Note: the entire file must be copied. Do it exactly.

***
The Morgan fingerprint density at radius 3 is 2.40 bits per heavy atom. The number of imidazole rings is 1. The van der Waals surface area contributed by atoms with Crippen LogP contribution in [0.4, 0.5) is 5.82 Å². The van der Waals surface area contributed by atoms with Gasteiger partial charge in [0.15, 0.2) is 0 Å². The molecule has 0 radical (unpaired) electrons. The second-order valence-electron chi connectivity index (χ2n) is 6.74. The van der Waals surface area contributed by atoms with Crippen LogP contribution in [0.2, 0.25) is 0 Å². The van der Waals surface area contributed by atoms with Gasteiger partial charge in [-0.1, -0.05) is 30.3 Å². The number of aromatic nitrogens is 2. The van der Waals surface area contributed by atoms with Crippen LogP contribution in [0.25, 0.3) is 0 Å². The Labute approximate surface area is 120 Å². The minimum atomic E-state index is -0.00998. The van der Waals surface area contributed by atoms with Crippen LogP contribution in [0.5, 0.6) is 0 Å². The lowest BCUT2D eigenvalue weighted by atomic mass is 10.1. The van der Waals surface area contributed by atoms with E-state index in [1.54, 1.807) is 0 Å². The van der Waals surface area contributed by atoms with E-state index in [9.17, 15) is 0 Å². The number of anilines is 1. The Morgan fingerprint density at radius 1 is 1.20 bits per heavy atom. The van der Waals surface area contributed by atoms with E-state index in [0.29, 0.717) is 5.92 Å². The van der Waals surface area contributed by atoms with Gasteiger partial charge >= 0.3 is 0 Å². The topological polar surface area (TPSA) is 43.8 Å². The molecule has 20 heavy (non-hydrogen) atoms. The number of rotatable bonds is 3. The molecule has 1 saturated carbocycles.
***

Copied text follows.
The Morgan fingerprint density at radius 3 is 2.40 bits per heavy atom. The number of imidazole rings is 1. The van der Waals surface area contributed by atoms with Crippen LogP contribution in [0.4, 0.5) is 5.82 Å². The van der Waals surface area contributed by atoms with Gasteiger partial charge in [0.15, 0.2) is 0 Å². The molecule has 0 radical (unpaired) electrons. The second-order valence-electron chi connectivity index (χ2n) is 6.74. The van der Waals surface area contributed by atoms with Crippen LogP contribution in [0.2, 0.25) is 0 Å². The van der Waals surface area contributed by atoms with Gasteiger partial charge in [-0.1, -0.05) is 30.3 Å². The number of aromatic nitrogens is 2. The van der Waals surface area contributed by atoms with Crippen LogP contribution in [0.25, 0.3) is 0 Å². The Labute approximate surface area is 120 Å². The minimum atomic E-state index is -0.00998. The van der Waals surface area contributed by atoms with Crippen LogP contribution in [0.5, 0.6) is 0 Å². The lowest BCUT2D eigenvalue weighted by atomic mass is 10.1. The van der Waals surface area contributed by atoms with E-state index in [1.54, 1.807) is 0 Å². The van der Waals surface area contributed by atoms with E-state index in [9.17, 15) is 0 Å². The number of anilines is 1. The Morgan fingerprint density at radius 1 is 1.20 bits per heavy atom. The van der Waals surface area contributed by atoms with E-state index in [0.29, 0.717) is 5.92 Å². The van der Waals surface area contributed by atoms with Gasteiger partial charge >= 0.3 is 0 Å². The topological polar surface area (TPSA) is 43.8 Å². The molecule has 20 heavy (non-hydrogen) atoms. The number of rotatable bonds is 3. The molecule has 1 saturated carbocycles.